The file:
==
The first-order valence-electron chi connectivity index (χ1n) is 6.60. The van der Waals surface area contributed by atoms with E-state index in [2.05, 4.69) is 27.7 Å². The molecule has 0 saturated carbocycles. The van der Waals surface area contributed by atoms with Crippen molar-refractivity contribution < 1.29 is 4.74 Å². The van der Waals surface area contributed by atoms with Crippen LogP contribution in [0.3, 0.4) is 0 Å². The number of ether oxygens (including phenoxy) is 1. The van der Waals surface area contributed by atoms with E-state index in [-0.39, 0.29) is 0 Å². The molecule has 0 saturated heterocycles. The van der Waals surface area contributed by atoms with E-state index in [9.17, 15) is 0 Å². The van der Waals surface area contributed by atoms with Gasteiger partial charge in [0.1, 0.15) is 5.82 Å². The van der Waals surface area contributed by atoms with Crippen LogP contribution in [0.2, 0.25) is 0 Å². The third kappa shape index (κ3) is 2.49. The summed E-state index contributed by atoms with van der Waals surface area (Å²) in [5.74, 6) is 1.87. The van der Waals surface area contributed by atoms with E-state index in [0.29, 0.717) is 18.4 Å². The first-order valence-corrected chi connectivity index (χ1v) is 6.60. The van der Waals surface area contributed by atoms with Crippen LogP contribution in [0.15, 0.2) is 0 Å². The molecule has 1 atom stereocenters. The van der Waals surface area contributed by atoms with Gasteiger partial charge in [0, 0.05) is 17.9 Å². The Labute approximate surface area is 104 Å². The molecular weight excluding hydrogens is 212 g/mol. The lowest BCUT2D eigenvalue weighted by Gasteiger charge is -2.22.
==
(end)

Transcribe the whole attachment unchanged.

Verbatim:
The first-order valence-electron chi connectivity index (χ1n) is 6.60. The van der Waals surface area contributed by atoms with E-state index in [2.05, 4.69) is 27.7 Å². The molecule has 0 saturated carbocycles. The van der Waals surface area contributed by atoms with Crippen molar-refractivity contribution < 1.29 is 4.74 Å². The van der Waals surface area contributed by atoms with Crippen LogP contribution in [0.3, 0.4) is 0 Å². The number of ether oxygens (including phenoxy) is 1. The van der Waals surface area contributed by atoms with E-state index in [-0.39, 0.29) is 0 Å². The molecule has 0 saturated heterocycles. The van der Waals surface area contributed by atoms with E-state index in [9.17, 15) is 0 Å². The van der Waals surface area contributed by atoms with Gasteiger partial charge in [0.1, 0.15) is 5.82 Å². The van der Waals surface area contributed by atoms with Crippen LogP contribution in [0.2, 0.25) is 0 Å². The third kappa shape index (κ3) is 2.49. The summed E-state index contributed by atoms with van der Waals surface area (Å²) in [5.74, 6) is 1.87. The van der Waals surface area contributed by atoms with E-state index in [0.29, 0.717) is 18.4 Å². The first-order valence-corrected chi connectivity index (χ1v) is 6.60. The van der Waals surface area contributed by atoms with Crippen LogP contribution in [0.15, 0.2) is 0 Å². The molecule has 1 atom stereocenters. The van der Waals surface area contributed by atoms with Gasteiger partial charge in [0, 0.05) is 17.9 Å². The Labute approximate surface area is 104 Å². The molecular weight excluding hydrogens is 212 g/mol. The lowest BCUT2D eigenvalue weighted by Gasteiger charge is -2.22.